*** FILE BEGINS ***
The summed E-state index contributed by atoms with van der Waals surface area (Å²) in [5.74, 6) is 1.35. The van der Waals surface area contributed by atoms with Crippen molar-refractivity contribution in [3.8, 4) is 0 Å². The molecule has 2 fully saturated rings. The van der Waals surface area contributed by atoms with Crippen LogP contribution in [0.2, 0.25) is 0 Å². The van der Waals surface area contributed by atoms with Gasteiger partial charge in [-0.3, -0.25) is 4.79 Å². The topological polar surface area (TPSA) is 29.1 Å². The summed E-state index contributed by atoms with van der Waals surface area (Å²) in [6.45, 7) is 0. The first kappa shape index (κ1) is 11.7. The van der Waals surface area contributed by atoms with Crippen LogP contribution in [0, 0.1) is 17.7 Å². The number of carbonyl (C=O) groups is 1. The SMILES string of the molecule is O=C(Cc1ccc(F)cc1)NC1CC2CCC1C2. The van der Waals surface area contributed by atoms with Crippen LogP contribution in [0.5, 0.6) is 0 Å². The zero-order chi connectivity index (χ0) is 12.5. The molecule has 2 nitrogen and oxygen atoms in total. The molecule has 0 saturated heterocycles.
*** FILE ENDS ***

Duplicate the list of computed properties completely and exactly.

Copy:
The summed E-state index contributed by atoms with van der Waals surface area (Å²) in [5.74, 6) is 1.35. The van der Waals surface area contributed by atoms with Crippen molar-refractivity contribution in [3.8, 4) is 0 Å². The molecule has 2 fully saturated rings. The van der Waals surface area contributed by atoms with Crippen LogP contribution in [0.2, 0.25) is 0 Å². The van der Waals surface area contributed by atoms with Gasteiger partial charge in [-0.3, -0.25) is 4.79 Å². The topological polar surface area (TPSA) is 29.1 Å². The summed E-state index contributed by atoms with van der Waals surface area (Å²) in [6.45, 7) is 0. The first kappa shape index (κ1) is 11.7. The van der Waals surface area contributed by atoms with Crippen LogP contribution in [0, 0.1) is 17.7 Å². The number of carbonyl (C=O) groups is 1. The SMILES string of the molecule is O=C(Cc1ccc(F)cc1)NC1CC2CCC1C2. The van der Waals surface area contributed by atoms with Crippen LogP contribution in [0.5, 0.6) is 0 Å². The zero-order chi connectivity index (χ0) is 12.5. The molecule has 2 nitrogen and oxygen atoms in total. The molecule has 0 saturated heterocycles.